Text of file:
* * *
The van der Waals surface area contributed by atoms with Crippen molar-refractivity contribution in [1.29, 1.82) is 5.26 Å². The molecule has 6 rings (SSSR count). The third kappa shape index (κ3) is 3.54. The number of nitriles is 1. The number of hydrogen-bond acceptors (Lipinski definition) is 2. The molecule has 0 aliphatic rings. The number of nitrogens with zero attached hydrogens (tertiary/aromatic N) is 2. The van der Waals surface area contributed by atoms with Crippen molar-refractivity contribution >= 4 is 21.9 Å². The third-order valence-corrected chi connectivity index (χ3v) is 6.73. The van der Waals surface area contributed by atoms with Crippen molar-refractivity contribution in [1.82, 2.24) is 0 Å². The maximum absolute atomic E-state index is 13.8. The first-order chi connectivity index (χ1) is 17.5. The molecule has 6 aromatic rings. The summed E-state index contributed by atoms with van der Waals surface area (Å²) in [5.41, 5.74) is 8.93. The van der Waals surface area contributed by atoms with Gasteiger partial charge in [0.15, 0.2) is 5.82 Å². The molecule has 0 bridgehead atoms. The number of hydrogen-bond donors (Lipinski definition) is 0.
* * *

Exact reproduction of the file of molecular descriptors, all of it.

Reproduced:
The van der Waals surface area contributed by atoms with Crippen molar-refractivity contribution in [1.29, 1.82) is 5.26 Å². The molecule has 6 rings (SSSR count). The third kappa shape index (κ3) is 3.54. The number of nitriles is 1. The number of hydrogen-bond acceptors (Lipinski definition) is 2. The molecule has 0 aliphatic rings. The number of nitrogens with zero attached hydrogens (tertiary/aromatic N) is 2. The van der Waals surface area contributed by atoms with Crippen molar-refractivity contribution >= 4 is 21.9 Å². The third-order valence-corrected chi connectivity index (χ3v) is 6.73. The van der Waals surface area contributed by atoms with Crippen molar-refractivity contribution in [1.82, 2.24) is 0 Å². The maximum absolute atomic E-state index is 13.8. The first-order chi connectivity index (χ1) is 17.5. The molecule has 6 aromatic rings. The summed E-state index contributed by atoms with van der Waals surface area (Å²) in [5.41, 5.74) is 8.93. The van der Waals surface area contributed by atoms with Gasteiger partial charge in [0.15, 0.2) is 5.82 Å². The molecule has 0 bridgehead atoms. The number of hydrogen-bond donors (Lipinski definition) is 0.